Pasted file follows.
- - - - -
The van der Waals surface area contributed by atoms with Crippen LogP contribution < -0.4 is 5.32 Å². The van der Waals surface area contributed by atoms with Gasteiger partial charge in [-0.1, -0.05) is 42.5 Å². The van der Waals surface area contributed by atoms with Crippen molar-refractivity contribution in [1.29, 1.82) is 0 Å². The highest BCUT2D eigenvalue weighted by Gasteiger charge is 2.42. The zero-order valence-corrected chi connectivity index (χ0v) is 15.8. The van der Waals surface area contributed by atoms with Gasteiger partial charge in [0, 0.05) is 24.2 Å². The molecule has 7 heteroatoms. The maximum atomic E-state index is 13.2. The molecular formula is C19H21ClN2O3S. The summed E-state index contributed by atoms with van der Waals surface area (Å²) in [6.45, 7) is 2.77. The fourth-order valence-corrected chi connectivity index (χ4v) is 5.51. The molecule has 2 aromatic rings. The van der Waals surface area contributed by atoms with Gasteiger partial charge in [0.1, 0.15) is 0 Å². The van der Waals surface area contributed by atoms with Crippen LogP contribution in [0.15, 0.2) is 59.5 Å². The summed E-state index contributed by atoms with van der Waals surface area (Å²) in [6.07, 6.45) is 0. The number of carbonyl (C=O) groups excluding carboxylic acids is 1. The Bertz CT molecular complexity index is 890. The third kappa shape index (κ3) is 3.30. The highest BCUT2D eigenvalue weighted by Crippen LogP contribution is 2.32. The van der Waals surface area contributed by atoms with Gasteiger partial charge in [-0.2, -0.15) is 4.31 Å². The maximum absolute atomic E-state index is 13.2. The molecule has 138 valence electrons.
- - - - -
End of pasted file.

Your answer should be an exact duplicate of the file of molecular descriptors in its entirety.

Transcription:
The van der Waals surface area contributed by atoms with Crippen LogP contribution < -0.4 is 5.32 Å². The van der Waals surface area contributed by atoms with Gasteiger partial charge in [-0.1, -0.05) is 42.5 Å². The van der Waals surface area contributed by atoms with Crippen molar-refractivity contribution in [1.29, 1.82) is 0 Å². The highest BCUT2D eigenvalue weighted by Gasteiger charge is 2.42. The zero-order valence-corrected chi connectivity index (χ0v) is 15.8. The van der Waals surface area contributed by atoms with Gasteiger partial charge in [0, 0.05) is 24.2 Å². The molecule has 7 heteroatoms. The maximum atomic E-state index is 13.2. The molecular formula is C19H21ClN2O3S. The summed E-state index contributed by atoms with van der Waals surface area (Å²) in [6.45, 7) is 2.77. The fourth-order valence-corrected chi connectivity index (χ4v) is 5.51. The molecule has 2 aromatic rings. The van der Waals surface area contributed by atoms with Gasteiger partial charge in [0.1, 0.15) is 0 Å². The van der Waals surface area contributed by atoms with Crippen LogP contribution in [0.15, 0.2) is 59.5 Å². The summed E-state index contributed by atoms with van der Waals surface area (Å²) in [6.07, 6.45) is 0. The number of carbonyl (C=O) groups excluding carboxylic acids is 1. The Bertz CT molecular complexity index is 890. The third kappa shape index (κ3) is 3.30. The highest BCUT2D eigenvalue weighted by Crippen LogP contribution is 2.32. The van der Waals surface area contributed by atoms with Gasteiger partial charge in [-0.2, -0.15) is 4.31 Å². The maximum absolute atomic E-state index is 13.2. The molecule has 138 valence electrons.